The group has also tapped the help of the Pangasinan Medical Society to circumcise the boys and de-worm the children.
“We also extend medical help depending on a problem that arises,” Tan said.
For instance, some days back, Randy Mislang, 21, a street educator, saw a big wound on the left arm of a girl and she had her treated in a hospital. Another girl, he said, was hit by a rock in her head by a playmate and the wound needed stitching up.
“When we took the girl to her house, her mother, instead of comforting her, hit her in the head,” Mislang said.
Still, the children do not speak ill of their mothers, Tan said.
They may say bad things about their fathers but never about their mothers, she said.
Some children have had brushes with the law, a few of them tagged as “recidivists,” like 13-year-old Boboy.
The group had intervened thrice to convince the police and village guards not to arrest Boboy.
His first violation was when he was caught begging in a restaurant.
“We reasoned with the police that he did nothing wrong so he was allowed to go. Second, he was accused of being a pickpocket and was taken to a police station in another town. We told the police that he should be in the custody of the Department of Social Welfare and Development. Since there was no case filed, he was again freed but not after being beaten by the police,” Cusi said.
The third time was nothing short of a television drama episode, he said.
Boboy’s brother was accused of stealing a pair of pants from a neighbor and a tanod (village guard) picked him up so his mother could bring his brother to the barangay center to return the pants.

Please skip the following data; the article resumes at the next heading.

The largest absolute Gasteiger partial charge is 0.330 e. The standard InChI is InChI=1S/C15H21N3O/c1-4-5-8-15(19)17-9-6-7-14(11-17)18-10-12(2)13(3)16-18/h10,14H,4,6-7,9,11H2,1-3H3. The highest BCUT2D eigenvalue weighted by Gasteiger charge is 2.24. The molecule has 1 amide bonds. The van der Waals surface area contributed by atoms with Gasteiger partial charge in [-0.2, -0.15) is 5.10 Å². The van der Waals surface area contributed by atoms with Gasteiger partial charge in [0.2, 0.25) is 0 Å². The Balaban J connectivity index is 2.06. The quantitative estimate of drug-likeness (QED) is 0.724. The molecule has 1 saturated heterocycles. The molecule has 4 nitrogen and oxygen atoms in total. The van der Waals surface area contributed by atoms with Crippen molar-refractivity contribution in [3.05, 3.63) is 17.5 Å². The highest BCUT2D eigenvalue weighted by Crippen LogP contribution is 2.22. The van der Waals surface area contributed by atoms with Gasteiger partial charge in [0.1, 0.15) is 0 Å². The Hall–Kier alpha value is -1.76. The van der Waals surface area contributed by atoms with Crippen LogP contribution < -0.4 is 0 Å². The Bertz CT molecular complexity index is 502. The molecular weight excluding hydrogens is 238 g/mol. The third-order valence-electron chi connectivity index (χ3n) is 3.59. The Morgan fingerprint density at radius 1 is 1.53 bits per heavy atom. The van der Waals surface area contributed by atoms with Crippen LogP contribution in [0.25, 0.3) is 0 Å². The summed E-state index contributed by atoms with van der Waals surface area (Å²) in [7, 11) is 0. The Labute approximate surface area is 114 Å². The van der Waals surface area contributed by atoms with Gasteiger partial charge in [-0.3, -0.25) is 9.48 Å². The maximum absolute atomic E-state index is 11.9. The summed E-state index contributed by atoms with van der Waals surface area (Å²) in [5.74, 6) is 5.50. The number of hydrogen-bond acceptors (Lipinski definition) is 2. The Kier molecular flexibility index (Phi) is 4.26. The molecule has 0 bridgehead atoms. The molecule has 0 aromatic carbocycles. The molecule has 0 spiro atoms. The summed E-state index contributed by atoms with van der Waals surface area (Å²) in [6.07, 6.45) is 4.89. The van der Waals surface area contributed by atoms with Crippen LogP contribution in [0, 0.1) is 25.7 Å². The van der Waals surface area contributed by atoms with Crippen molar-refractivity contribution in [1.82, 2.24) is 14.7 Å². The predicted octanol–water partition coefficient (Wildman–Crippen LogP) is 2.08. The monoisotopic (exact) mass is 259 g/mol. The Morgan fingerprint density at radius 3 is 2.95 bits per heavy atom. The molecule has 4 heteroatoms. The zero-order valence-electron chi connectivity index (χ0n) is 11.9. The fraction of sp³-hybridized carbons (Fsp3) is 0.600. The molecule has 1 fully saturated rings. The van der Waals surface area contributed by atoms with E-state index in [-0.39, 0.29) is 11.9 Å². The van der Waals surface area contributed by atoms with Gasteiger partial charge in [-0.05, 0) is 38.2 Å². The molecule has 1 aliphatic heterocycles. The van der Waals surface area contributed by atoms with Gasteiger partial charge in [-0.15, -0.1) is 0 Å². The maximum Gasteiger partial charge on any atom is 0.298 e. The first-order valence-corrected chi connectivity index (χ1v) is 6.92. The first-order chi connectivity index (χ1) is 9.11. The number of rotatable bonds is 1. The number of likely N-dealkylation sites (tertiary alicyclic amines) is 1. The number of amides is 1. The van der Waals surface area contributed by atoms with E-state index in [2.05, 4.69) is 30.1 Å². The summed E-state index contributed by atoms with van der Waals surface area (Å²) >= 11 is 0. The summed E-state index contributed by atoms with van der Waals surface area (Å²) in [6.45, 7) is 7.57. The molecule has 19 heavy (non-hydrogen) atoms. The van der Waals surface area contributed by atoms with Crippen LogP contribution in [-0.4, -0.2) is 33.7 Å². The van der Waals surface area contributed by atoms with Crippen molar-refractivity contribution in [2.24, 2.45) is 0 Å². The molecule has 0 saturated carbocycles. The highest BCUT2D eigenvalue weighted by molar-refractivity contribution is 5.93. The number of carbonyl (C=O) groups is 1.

“It was my birthday and I was celebrating it with some street children at the LEAF center. Some children arrived and informed us that Boboy was at the barangay center held by the tanod. I and (Cusi) decided to go to help him,” Tan said.
When the other children learned of the incident, they decided to follow Tan and Cusi to the barangay center.
“It was like a hearing of a case, with us defending Boboy’s right as a child, that he must not be hit,” Cusi said.
“There was rejoicing among the children when Boboy was set free. The tanod apologized to Boboy and to the other children,” Tan said.
Cusi, a father of three, said he later learned that the tanod suspected him to be a leader of a syndicate victimizing children. He just laughed it off.
The core volunteers are members of a Gospel sharing group based at the office of the LEAF.
When they learned about the project, they readily joined.
The volunteers have to sign a form that indicate how long they would be volunteering. Those below 17 years old need their parents’ signatures on the form.
The volunteers undergo orientation seminars and leadership training given by the LEAF before they start working in the streets.
“Not all volunteers are accepted. We check their backgrounds to find out if they are fit to deal with children,” said Cusi.
He said the young volunteers were regularly “debriefed” through sharing of their experiences.
Tan, Cusi and the street educators underwent an extensive skills training on street-based education and mobilization for street educators conducted by the United Nations Children’s Fund (UNICEF)-National Council for Social Development.
Each Aguik Ya volunteer allots at least two hours a week for the children, usually late in the afternoon or at night at the city plaza.
“That’s the time you will find them in the streets, begging for school money or to buy rice for the family or gambling,” Cusi said.
“Some of them are beaten up by their parents when they go home without money,” he said.
The Aguik Ya plans to help send some of the children to school so they need not beg anymore.
But another aspect of the problem is how to make the children’s parents realize their responsibilities, Cusi said.
“We will try to ‘connect’ with the parents and work with them,” he said.